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In Romania, Nicholas JR White Photographs The Fight To Protect One Of Europe’s Largest Contiguous Forests

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English photographer Nicholas JR White traveled to Romania to photograph the valiant conservation efforts of the FCC in the Southern Carpathian Mountains; one of Europe’s largest contiguous forests that has suffered from illegal deforestation since the fall of communism.

In his documentation of this vast landscape, White has managed to capture scenes that compassionately relay the plight of wilderness protection. His series ‘Carpathia’ casts portraits of FCC volunteers alongside spectacular forested areas, and those that have been logged. In White’s own words that follow, he shares with IGNANT the significance of this complex region and the project of the FCC.

‘Carpathia’ is a work in progress, documenting the efforts of Romanian NGO Foundation Conservation Carpathia [FCC] as they work to form a new European Wilderness Reserve, deep in the heart of the Southern Carpathian Mountains. When it comes to environmental statistics, Romania comes out on top across the whole of the European Union; boasting six million hectares of forests and the most significant population of large carnivores. After the fall of communism, however, numbers of large mammals have suffered from overhunting, poaching, and disturbance through illegal logging practices.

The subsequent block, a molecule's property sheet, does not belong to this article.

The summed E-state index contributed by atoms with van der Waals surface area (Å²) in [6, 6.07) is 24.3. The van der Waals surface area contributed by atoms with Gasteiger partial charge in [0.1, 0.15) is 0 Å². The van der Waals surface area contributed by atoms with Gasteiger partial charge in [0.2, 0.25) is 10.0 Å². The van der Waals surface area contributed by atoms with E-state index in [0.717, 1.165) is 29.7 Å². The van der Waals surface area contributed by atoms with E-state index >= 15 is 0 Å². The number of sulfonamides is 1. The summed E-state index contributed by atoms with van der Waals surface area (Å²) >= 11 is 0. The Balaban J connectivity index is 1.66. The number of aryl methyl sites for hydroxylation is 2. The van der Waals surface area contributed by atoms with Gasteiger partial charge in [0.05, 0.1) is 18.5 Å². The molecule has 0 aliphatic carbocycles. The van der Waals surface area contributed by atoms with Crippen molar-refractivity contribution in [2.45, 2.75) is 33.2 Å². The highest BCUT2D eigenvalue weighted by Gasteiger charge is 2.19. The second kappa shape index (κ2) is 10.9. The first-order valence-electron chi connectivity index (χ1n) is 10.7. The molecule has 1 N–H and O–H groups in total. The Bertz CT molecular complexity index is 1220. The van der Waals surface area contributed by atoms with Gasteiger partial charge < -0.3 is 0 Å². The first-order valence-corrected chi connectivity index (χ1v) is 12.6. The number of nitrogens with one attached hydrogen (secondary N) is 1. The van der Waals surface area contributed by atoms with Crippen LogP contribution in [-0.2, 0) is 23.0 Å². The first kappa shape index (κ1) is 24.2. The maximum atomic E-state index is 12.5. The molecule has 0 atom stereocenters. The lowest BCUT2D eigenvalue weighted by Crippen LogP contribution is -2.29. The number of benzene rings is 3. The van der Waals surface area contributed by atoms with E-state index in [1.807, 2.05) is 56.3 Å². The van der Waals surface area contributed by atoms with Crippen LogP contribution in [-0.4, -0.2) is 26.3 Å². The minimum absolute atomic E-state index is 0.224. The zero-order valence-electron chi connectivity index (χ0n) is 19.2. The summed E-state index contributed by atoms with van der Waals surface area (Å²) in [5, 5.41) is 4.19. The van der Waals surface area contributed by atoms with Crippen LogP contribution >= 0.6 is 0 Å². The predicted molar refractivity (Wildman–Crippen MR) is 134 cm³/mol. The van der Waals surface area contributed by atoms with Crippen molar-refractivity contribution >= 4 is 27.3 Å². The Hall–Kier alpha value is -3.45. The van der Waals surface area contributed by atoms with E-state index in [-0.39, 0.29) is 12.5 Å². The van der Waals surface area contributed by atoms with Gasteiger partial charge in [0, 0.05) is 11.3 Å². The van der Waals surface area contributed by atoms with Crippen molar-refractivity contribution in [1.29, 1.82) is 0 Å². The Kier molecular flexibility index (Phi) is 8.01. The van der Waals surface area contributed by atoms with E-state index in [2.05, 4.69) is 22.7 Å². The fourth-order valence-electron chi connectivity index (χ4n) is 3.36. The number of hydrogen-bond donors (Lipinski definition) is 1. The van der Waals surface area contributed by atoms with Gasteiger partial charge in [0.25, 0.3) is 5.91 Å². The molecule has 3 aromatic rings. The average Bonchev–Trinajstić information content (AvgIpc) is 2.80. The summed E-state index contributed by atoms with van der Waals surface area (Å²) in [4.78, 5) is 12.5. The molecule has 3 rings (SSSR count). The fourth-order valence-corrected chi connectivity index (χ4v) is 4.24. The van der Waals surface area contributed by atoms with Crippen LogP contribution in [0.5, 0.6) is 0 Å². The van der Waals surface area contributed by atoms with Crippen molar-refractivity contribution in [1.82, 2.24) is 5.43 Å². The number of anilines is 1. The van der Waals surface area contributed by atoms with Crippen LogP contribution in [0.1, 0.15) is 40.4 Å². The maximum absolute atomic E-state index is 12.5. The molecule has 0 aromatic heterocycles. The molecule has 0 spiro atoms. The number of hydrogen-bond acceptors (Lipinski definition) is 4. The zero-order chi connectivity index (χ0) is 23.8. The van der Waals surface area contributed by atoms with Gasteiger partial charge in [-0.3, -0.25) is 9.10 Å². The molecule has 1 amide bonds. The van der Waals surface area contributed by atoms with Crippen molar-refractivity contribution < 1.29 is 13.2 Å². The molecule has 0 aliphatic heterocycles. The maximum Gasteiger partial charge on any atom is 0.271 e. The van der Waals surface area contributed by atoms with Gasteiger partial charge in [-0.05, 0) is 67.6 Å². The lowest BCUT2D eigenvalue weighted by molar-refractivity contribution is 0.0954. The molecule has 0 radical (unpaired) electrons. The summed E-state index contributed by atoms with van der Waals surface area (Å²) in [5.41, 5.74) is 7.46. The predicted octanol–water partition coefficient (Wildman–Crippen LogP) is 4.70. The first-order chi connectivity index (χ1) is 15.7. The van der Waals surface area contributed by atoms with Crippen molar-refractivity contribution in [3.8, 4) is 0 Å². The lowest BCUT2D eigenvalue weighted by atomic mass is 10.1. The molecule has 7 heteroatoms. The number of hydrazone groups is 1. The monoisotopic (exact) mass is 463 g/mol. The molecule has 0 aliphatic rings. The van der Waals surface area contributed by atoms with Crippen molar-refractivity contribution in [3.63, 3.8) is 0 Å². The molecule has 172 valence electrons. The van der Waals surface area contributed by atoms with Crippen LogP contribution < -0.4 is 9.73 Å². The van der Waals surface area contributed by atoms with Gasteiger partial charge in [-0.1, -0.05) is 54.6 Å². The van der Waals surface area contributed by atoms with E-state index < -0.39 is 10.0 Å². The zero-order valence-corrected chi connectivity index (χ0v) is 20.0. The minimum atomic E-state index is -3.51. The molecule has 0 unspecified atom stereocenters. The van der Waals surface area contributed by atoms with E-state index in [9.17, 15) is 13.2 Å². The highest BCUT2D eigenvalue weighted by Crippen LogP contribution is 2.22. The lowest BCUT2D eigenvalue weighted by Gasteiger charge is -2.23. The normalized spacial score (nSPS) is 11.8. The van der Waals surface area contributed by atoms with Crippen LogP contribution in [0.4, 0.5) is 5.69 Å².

Founded in 2009, the FCC are spearheading efforts to protect and restore one of the continent’s last great wilderness areas, through the purchase of large tracts of land. The Foundation then ceases logging operations and lease hunting rights to guarantee full protection of all natural elements. One of the most significant steps that FCC have made, is the improvement of traditional wildlife monitoring systems. Ordinarily conducted by hunters, the process was naturally prone to mistakes and even falsification to obtain higher hunting quotas. In order to achieve a reliable estimate on the current population sizes of key species, the FCC has implemented the use of genetic analysis of scat and hair samples as well as the use of camera traps. This data is then presented to the state as evidence supporting the argument in favour of a protected wilderness reserve.

From late 2017, I have been embedding myself with the Foundations team of wildlife rangers, accompanying them on their daily patrols of over 70,000 hectares of wilderness, as they track and monitor the movements of bear, wolf and lynx.

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All images © Nicholas JR White